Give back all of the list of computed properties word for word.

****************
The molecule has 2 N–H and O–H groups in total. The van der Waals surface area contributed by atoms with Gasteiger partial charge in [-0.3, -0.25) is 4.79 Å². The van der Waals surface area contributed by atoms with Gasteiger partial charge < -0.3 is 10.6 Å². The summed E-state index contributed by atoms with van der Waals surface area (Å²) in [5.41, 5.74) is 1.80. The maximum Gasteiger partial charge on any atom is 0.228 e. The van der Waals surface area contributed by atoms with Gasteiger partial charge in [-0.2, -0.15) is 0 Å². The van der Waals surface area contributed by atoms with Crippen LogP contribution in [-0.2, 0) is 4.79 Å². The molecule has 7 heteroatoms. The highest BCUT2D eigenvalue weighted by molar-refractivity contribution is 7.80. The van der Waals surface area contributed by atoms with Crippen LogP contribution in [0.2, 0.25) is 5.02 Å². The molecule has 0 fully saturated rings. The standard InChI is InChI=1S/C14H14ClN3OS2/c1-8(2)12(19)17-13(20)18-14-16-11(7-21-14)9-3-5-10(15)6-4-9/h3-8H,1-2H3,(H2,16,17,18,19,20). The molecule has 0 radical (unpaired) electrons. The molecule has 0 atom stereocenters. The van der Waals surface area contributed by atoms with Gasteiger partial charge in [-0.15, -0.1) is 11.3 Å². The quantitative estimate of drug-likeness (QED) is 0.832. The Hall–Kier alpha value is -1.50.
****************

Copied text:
The molecule has 2 N–H and O–H groups in total. The van der Waals surface area contributed by atoms with Gasteiger partial charge in [-0.3, -0.25) is 4.79 Å². The van der Waals surface area contributed by atoms with Gasteiger partial charge < -0.3 is 10.6 Å². The summed E-state index contributed by atoms with van der Waals surface area (Å²) in [5.41, 5.74) is 1.80. The maximum Gasteiger partial charge on any atom is 0.228 e. The van der Waals surface area contributed by atoms with Gasteiger partial charge in [-0.2, -0.15) is 0 Å². The van der Waals surface area contributed by atoms with Crippen LogP contribution in [-0.2, 0) is 4.79 Å². The molecule has 7 heteroatoms. The highest BCUT2D eigenvalue weighted by molar-refractivity contribution is 7.80. The van der Waals surface area contributed by atoms with Crippen LogP contribution in [0.2, 0.25) is 5.02 Å². The molecule has 0 fully saturated rings. The standard InChI is InChI=1S/C14H14ClN3OS2/c1-8(2)12(19)17-13(20)18-14-16-11(7-21-14)9-3-5-10(15)6-4-9/h3-8H,1-2H3,(H2,16,17,18,19,20). The molecule has 0 radical (unpaired) electrons. The molecule has 0 atom stereocenters. The van der Waals surface area contributed by atoms with Gasteiger partial charge in [-0.15, -0.1) is 11.3 Å². The quantitative estimate of drug-likeness (QED) is 0.832. The Hall–Kier alpha value is -1.50.